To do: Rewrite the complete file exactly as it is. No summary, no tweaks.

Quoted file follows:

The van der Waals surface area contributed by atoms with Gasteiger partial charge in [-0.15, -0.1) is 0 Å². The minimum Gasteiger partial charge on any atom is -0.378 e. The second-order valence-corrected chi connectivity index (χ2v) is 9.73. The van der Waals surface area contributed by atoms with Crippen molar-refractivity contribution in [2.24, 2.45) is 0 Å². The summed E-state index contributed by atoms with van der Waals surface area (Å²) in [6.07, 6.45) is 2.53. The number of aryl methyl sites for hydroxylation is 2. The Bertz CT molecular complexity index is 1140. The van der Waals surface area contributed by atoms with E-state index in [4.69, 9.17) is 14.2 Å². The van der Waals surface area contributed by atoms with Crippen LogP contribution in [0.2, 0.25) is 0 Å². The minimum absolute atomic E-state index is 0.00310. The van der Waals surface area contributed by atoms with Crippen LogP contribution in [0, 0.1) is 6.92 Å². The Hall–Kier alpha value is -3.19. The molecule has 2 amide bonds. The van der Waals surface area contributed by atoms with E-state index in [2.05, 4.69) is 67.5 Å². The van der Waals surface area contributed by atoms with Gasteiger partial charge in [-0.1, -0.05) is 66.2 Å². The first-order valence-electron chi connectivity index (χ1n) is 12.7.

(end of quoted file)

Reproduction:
The van der Waals surface area contributed by atoms with Gasteiger partial charge in [-0.15, -0.1) is 0 Å². The minimum Gasteiger partial charge on any atom is -0.378 e. The second-order valence-corrected chi connectivity index (χ2v) is 9.73. The van der Waals surface area contributed by atoms with Crippen molar-refractivity contribution in [2.24, 2.45) is 0 Å². The summed E-state index contributed by atoms with van der Waals surface area (Å²) in [6.07, 6.45) is 2.53. The number of aryl methyl sites for hydroxylation is 2. The Bertz CT molecular complexity index is 1140. The van der Waals surface area contributed by atoms with E-state index in [4.69, 9.17) is 14.2 Å². The van der Waals surface area contributed by atoms with Crippen LogP contribution in [0.2, 0.25) is 0 Å². The minimum absolute atomic E-state index is 0.00310. The van der Waals surface area contributed by atoms with Crippen LogP contribution in [0, 0.1) is 6.92 Å². The Hall–Kier alpha value is -3.19. The molecule has 2 amide bonds. The van der Waals surface area contributed by atoms with E-state index in [2.05, 4.69) is 67.5 Å². The van der Waals surface area contributed by atoms with Gasteiger partial charge in [-0.1, -0.05) is 66.2 Å². The first-order valence-electron chi connectivity index (χ1n) is 12.7.